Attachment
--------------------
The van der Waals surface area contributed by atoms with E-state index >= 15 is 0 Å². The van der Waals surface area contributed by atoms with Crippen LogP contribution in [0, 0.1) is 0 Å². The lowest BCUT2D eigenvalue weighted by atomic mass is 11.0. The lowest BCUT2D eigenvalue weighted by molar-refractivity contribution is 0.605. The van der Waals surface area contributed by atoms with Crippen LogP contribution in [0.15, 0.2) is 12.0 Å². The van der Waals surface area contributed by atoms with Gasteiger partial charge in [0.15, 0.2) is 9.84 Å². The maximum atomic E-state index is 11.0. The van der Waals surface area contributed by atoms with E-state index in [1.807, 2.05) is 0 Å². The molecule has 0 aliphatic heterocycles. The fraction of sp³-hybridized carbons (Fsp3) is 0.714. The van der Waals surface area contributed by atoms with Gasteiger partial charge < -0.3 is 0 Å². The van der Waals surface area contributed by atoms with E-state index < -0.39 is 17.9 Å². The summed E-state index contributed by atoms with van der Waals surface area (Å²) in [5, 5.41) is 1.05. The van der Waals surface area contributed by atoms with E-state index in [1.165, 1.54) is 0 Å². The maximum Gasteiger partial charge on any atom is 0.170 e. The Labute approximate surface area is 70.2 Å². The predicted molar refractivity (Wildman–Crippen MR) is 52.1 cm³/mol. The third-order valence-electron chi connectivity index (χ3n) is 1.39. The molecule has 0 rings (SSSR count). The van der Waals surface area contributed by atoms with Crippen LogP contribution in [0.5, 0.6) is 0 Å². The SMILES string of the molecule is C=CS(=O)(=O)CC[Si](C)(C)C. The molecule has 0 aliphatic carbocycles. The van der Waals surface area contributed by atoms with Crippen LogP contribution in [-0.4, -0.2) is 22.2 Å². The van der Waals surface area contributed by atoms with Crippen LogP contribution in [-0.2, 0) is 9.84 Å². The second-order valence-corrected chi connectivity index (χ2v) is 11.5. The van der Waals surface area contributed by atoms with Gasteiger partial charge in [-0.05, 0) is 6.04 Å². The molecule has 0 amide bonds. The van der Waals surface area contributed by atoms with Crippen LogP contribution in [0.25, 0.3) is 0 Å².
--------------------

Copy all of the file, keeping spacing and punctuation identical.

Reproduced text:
The van der Waals surface area contributed by atoms with E-state index >= 15 is 0 Å². The van der Waals surface area contributed by atoms with Crippen LogP contribution in [0, 0.1) is 0 Å². The lowest BCUT2D eigenvalue weighted by atomic mass is 11.0. The lowest BCUT2D eigenvalue weighted by molar-refractivity contribution is 0.605. The van der Waals surface area contributed by atoms with Crippen LogP contribution in [0.15, 0.2) is 12.0 Å². The van der Waals surface area contributed by atoms with Gasteiger partial charge in [0.15, 0.2) is 9.84 Å². The maximum atomic E-state index is 11.0. The van der Waals surface area contributed by atoms with E-state index in [1.807, 2.05) is 0 Å². The molecule has 0 aliphatic heterocycles. The fraction of sp³-hybridized carbons (Fsp3) is 0.714. The van der Waals surface area contributed by atoms with Gasteiger partial charge < -0.3 is 0 Å². The van der Waals surface area contributed by atoms with E-state index < -0.39 is 17.9 Å². The summed E-state index contributed by atoms with van der Waals surface area (Å²) in [5, 5.41) is 1.05. The van der Waals surface area contributed by atoms with E-state index in [1.165, 1.54) is 0 Å². The maximum Gasteiger partial charge on any atom is 0.170 e. The Labute approximate surface area is 70.2 Å². The predicted molar refractivity (Wildman–Crippen MR) is 52.1 cm³/mol. The third-order valence-electron chi connectivity index (χ3n) is 1.39. The molecule has 0 rings (SSSR count). The van der Waals surface area contributed by atoms with Crippen LogP contribution in [0.5, 0.6) is 0 Å². The SMILES string of the molecule is C=CS(=O)(=O)CC[Si](C)(C)C. The molecule has 0 aliphatic carbocycles. The van der Waals surface area contributed by atoms with Crippen LogP contribution in [-0.4, -0.2) is 22.2 Å². The van der Waals surface area contributed by atoms with Crippen LogP contribution in [-0.2, 0) is 9.84 Å². The second-order valence-corrected chi connectivity index (χ2v) is 11.5. The van der Waals surface area contributed by atoms with Gasteiger partial charge in [-0.05, 0) is 6.04 Å². The molecule has 0 amide bonds. The van der Waals surface area contributed by atoms with Crippen LogP contribution in [0.25, 0.3) is 0 Å².